“Le Caveau des Vignerons” are open on various days of the week for the convenience of guests and wine connoisseurs. Here in the ambiance of a Caveau you can taste the wines of the Lavaux accompanied with local dried meats and cheeses. Visitors can walk from village to village along service roads, stopping to enjoy an apéro at one of the many restaurants and café’s along the route.
Having lived in Cully for several years, I enjoyed a daily walk through the vineyards and made it my duty to watch over the growth of the grapes. The peace that blankets the vineyards as the grapes mature was always amazing to me. It is as though they are being attended to by angles whispering encouragement and gentle nurturing. However living in this wine growing region, I know the effort that goes into the vineyards. As we sat in the afternoons at the “Au Major Duval” restaurant” where many of the locals meet, we listened to endless discussions about how the weather is effecting the maturing of the grapes, what the Oechsli degree (sugar content) is or might be, and when the harvesting should start. The tedious job of pruning and testing, harvesting and finally making the wine is what a vinter’s life is about.
The harvest starts late September to the beginning of October. The atmosphere is animated as many pickers arrive to work the vendange. The grapes are carried down steep hills on temporary rails set up to carry carts full of grapes down to small trucks. Crushing machines are setup outside of the wineries and the grapes are dumped and crushed with the juices filling large stainless steel vats for the first stages of the fermentation within hours. When this difficult work is completed the pickers set off fireworks and jump into Lake Geneva to celebrate.
Every year approximately 40,000 music lovers enjoy the Cully Jazz Festival held at the end of March for 9 days. Professional and armature artists from all over perform in an environment with a unique ambiance. Sessions are held in the Caveaus are free. Buy a bottle of the festival selected wine and enjoy the best of jazz throughout the village visiting each caveau. Events in a festival tent installed in the park, at the Salle Davel and in the Church require tickets.
There are a number of local restaurants and hotels in the area. I have only listed a few of the more well know establishments.
Au Major Davel, Place d’armes 8,1096 Cully. Tel: +41-21 799 94 94: Fax: +41-21 799 37 82. www.hotelaumajordavel.ch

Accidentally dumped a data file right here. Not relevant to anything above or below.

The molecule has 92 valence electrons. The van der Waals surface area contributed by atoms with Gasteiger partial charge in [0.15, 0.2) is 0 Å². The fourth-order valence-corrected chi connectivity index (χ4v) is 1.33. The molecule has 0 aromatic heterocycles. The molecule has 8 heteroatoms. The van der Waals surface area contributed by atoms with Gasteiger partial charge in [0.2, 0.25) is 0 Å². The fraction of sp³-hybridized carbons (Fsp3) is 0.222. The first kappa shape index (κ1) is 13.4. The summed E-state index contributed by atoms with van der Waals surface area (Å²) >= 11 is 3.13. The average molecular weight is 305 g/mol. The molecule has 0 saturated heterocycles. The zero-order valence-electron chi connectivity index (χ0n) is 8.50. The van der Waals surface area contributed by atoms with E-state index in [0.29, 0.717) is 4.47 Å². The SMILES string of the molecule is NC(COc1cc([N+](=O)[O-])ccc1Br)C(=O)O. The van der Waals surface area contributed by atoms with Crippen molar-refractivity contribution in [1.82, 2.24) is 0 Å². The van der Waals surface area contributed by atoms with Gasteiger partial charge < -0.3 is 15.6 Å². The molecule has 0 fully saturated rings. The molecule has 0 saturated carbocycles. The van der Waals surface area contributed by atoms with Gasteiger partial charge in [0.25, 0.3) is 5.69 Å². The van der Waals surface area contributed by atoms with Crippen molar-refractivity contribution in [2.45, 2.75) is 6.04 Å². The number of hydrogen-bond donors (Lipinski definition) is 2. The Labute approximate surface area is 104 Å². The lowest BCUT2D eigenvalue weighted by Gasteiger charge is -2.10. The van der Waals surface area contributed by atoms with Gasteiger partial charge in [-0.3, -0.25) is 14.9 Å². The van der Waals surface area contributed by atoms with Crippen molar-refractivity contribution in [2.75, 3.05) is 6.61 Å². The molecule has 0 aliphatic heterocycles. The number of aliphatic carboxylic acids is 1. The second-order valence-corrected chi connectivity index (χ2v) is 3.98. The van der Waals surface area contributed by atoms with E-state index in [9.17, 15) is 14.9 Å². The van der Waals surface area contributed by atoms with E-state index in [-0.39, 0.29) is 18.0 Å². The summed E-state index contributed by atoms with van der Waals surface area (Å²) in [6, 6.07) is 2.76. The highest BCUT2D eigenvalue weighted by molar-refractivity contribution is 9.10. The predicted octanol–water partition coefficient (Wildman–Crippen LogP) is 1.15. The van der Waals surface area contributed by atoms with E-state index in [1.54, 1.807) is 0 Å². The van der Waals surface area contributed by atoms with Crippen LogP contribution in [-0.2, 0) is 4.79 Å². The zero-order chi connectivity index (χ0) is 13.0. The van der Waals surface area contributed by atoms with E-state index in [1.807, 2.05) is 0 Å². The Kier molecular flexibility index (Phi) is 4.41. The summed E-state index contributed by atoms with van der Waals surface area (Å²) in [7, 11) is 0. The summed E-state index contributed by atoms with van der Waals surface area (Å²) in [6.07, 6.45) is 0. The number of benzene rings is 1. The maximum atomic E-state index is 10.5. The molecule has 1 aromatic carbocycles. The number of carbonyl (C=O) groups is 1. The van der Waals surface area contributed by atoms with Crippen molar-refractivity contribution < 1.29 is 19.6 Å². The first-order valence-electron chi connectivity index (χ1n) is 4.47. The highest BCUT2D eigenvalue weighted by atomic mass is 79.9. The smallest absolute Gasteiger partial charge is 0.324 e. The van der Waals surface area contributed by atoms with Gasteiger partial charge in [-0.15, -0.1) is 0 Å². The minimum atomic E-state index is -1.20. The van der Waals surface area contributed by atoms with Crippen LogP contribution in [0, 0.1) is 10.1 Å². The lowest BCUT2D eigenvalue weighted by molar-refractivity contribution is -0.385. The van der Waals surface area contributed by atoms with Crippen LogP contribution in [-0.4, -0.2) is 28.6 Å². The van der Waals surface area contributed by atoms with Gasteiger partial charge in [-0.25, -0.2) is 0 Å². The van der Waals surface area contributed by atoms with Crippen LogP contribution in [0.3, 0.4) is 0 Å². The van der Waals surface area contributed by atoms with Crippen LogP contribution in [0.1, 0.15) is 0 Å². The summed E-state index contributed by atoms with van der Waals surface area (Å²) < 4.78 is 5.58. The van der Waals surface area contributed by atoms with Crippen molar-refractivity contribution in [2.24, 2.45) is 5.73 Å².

Bernadette and Rolf Messmer own “Au Major Davel”. The small hotel and restaurant offers its guests superb views of the lake and the hills of the Savoie on the French side of Lake Geneva from every room. The 12 rooms were renovated a few years ago and the restaurant opens onto the park along the lake. In the summer the Messmers offer Jazz one evening a week in the open air in front of the restaurant.
As you enjoy your meal you watch the steamboats slowly float to the dock to drop off or pick up visitors traveling among the villages around the lake. We spent many evenings after being away on business enjoying dinner and wine of the region at Au Major Davel. As we looked out at the lights blinking on hills around the lake, the sky full of stars we were happy to be back in paradise.
At the “Raisin” Chef Hasler and his team are well respected in the world of gastronomy. The hotel is a member of the Relais & Chateaux and has hosted many famous guests. It was built in the 14th and 15th century and is equipped with all the comforts and a beautiful decor. The wine list, including the wines of the Dézaley, selection of spirits and a Cigars list await their guests. Located in the center of the village, it is within a short walking distance to the lake. Log on to their web page for more information.
A battle is on about the use of natural corks in wine. Wineries that are turning to synthetic stoppers say it is because a small percentage of the natural corks leak, crumble or leave wine with a musty taste. This is true, there is always that risk if the wine isn’t stored properly. The wineries that I have visited all do technical testing of corks but it is not a guarantee.